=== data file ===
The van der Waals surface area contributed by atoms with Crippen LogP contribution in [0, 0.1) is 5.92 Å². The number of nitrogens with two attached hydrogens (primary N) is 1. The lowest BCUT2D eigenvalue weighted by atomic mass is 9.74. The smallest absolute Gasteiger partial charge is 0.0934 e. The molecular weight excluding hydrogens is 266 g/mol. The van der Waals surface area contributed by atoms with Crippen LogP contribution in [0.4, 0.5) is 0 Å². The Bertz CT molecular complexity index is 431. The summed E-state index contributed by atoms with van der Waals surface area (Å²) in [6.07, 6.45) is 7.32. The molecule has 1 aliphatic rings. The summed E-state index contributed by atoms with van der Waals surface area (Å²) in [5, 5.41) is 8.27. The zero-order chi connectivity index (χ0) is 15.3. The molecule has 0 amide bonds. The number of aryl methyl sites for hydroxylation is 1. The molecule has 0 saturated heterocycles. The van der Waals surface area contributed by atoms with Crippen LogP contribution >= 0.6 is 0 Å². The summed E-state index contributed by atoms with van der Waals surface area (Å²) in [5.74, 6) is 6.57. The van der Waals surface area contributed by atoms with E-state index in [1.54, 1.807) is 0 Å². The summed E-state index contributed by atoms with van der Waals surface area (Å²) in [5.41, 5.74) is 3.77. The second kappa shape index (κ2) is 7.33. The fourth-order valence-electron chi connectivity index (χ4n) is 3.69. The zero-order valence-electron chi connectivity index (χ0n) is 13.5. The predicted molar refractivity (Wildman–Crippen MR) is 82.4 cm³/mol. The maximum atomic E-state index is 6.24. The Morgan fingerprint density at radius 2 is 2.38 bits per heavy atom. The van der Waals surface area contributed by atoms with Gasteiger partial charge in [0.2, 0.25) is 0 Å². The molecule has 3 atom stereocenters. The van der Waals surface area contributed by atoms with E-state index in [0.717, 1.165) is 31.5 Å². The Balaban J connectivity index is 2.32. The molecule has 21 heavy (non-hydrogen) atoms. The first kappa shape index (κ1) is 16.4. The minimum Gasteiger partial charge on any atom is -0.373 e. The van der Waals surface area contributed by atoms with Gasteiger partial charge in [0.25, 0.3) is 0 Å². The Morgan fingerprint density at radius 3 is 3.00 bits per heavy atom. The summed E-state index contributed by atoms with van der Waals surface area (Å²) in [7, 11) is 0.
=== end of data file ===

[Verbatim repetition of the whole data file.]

The van der Waals surface area contributed by atoms with Crippen LogP contribution in [0, 0.1) is 5.92 Å². The number of nitrogens with two attached hydrogens (primary N) is 1. The lowest BCUT2D eigenvalue weighted by atomic mass is 9.74. The smallest absolute Gasteiger partial charge is 0.0934 e. The molecular weight excluding hydrogens is 266 g/mol. The van der Waals surface area contributed by atoms with Crippen LogP contribution in [0.4, 0.5) is 0 Å². The Bertz CT molecular complexity index is 431. The summed E-state index contributed by atoms with van der Waals surface area (Å²) in [6.07, 6.45) is 7.32. The molecule has 1 aliphatic rings. The summed E-state index contributed by atoms with van der Waals surface area (Å²) in [5, 5.41) is 8.27. The zero-order chi connectivity index (χ0) is 15.3. The molecule has 0 amide bonds. The number of aryl methyl sites for hydroxylation is 1. The molecule has 0 saturated heterocycles. The van der Waals surface area contributed by atoms with Crippen LogP contribution >= 0.6 is 0 Å². The summed E-state index contributed by atoms with van der Waals surface area (Å²) in [5.74, 6) is 6.57. The van der Waals surface area contributed by atoms with E-state index in [1.54, 1.807) is 0 Å². The summed E-state index contributed by atoms with van der Waals surface area (Å²) in [5.41, 5.74) is 3.77. The second kappa shape index (κ2) is 7.33. The fourth-order valence-electron chi connectivity index (χ4n) is 3.69. The zero-order valence-electron chi connectivity index (χ0n) is 13.5. The predicted molar refractivity (Wildman–Crippen MR) is 82.4 cm³/mol. The maximum atomic E-state index is 6.24. The Morgan fingerprint density at radius 2 is 2.38 bits per heavy atom. The van der Waals surface area contributed by atoms with Gasteiger partial charge in [0.2, 0.25) is 0 Å². The molecule has 3 atom stereocenters. The van der Waals surface area contributed by atoms with E-state index in [0.717, 1.165) is 31.5 Å². The Balaban J connectivity index is 2.32. The molecule has 21 heavy (non-hydrogen) atoms. The first kappa shape index (κ1) is 16.4. The minimum Gasteiger partial charge on any atom is -0.373 e. The van der Waals surface area contributed by atoms with Gasteiger partial charge in [0.25, 0.3) is 0 Å². The Morgan fingerprint density at radius 3 is 3.00 bits per heavy atom. The summed E-state index contributed by atoms with van der Waals surface area (Å²) in [7, 11) is 0.